This paper describes the kinetics of fibroblastic colony forming units (CFU‐f) in murine blood after phenylhydrazine‐induced haemolytic anaemia and their subsequent migration into haemopoietic organs. Murine blood contained 5.3 φ 0.8 CFU‐f per 106 nucleated cells. Absence of particle ingestion and factor VIII‐related antigen in addition to the enzyme pattern in CFU‐f‐derived cells confirmed that these cells did not have a macrophage‐like or endothelial nature. Phenylhydrazine treatment of mice resulted in a 3‐fold increase in blood CFU‐f numbers which was accompanied by increases in blood cellularity and granulocyte‐macrophage progenitor numbers. When both partners of CBA/N and CBA/T6T6 mice in parabiosis had been treated with phenylhydrazine, spleens and femoral bone marrow of both mice were shown to contain partner‐derived CFU‐f. These data suggest that circulating CFU‐f represent a stromal cell population which can migrate into haemopoietic organs. Copyright,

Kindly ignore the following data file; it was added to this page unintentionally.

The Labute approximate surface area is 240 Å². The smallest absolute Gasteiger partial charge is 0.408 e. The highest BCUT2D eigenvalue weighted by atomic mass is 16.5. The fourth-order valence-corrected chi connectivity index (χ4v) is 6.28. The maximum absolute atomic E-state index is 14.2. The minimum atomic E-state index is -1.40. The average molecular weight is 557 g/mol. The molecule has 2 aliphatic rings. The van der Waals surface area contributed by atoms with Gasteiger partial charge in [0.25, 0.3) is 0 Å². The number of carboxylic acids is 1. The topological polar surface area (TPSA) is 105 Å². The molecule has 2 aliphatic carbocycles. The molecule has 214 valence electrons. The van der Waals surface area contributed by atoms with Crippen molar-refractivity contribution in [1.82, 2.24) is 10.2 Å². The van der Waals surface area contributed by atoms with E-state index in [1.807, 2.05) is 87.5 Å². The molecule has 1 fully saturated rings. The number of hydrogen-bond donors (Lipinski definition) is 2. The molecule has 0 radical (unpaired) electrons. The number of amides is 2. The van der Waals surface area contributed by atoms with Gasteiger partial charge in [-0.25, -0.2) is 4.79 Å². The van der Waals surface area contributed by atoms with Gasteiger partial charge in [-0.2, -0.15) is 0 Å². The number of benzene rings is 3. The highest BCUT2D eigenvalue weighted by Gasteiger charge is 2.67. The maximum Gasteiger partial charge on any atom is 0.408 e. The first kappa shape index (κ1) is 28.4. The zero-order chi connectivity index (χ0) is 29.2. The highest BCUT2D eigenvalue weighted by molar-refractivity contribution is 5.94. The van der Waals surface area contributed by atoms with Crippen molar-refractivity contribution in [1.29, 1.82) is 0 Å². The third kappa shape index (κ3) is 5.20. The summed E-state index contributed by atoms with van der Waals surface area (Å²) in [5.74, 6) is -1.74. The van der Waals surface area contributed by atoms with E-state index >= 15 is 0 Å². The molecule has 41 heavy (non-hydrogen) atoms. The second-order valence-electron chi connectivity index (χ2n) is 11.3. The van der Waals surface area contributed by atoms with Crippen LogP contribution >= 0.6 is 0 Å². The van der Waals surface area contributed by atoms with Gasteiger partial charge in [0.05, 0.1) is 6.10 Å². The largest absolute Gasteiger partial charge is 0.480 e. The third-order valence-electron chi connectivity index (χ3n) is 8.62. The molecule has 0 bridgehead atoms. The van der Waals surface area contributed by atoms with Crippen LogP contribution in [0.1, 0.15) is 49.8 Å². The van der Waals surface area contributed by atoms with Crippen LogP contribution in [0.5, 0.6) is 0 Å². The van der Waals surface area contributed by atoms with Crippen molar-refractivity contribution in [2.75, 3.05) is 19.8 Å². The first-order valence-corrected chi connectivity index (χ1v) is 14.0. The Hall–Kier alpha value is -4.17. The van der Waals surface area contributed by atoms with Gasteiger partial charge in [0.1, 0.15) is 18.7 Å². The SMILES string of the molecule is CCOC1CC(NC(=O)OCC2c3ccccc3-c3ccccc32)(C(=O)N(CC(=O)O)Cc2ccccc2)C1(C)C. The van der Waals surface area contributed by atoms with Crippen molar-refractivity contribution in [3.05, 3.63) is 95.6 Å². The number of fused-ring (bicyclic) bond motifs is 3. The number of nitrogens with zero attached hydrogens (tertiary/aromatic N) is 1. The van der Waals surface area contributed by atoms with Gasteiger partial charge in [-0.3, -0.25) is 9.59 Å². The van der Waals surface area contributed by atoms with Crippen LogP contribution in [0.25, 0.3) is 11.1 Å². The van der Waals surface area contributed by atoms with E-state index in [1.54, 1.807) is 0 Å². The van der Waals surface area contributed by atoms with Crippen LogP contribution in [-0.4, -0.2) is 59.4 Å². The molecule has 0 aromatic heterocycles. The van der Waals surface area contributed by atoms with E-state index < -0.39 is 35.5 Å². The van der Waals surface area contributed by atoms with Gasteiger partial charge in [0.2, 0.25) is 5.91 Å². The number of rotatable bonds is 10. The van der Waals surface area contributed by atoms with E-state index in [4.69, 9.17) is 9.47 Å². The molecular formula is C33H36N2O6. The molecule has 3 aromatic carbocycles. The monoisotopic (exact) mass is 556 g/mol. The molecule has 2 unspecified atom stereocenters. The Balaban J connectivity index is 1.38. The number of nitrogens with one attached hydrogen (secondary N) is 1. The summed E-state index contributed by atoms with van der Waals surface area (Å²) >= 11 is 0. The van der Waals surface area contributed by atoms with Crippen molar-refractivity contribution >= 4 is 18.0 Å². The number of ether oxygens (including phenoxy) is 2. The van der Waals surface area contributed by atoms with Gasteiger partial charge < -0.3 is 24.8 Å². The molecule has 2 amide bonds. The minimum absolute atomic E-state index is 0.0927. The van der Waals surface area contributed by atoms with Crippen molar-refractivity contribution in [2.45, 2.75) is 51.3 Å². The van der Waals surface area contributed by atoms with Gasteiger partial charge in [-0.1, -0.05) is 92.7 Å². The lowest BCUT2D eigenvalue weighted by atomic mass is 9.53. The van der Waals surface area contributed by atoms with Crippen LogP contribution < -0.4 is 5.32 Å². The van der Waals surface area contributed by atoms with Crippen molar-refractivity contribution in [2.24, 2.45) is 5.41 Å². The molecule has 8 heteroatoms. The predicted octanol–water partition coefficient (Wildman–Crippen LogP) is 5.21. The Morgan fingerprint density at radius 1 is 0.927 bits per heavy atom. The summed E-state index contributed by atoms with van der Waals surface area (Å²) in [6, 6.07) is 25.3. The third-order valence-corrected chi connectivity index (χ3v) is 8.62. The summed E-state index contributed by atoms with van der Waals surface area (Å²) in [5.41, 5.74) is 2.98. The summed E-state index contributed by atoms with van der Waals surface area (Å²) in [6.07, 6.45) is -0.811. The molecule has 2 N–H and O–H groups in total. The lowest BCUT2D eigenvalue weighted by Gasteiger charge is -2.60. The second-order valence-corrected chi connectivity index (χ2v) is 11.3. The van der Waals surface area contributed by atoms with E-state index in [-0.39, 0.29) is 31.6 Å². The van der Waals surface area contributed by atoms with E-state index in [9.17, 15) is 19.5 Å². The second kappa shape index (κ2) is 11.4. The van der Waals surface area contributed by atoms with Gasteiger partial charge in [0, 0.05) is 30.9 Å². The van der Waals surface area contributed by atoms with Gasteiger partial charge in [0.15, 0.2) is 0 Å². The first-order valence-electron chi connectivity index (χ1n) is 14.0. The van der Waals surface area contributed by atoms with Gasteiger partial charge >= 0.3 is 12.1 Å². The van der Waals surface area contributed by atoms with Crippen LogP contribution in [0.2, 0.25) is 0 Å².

Cell Proliferation
Biophysical Genomics, Department Cell Biology & Genetics

Piersma, A. H., Ploemacher, R., Brockbank, K. G. M., Nikkels, P. G. J., & Ottenheim, C. P. E. (1985). Migration of Fibroblastoid Stromal Cells In Murine Blood. Cell Proliferation, 18(6), 589–595. doi:10.1111/j.1365-2184.1985.tb00702.x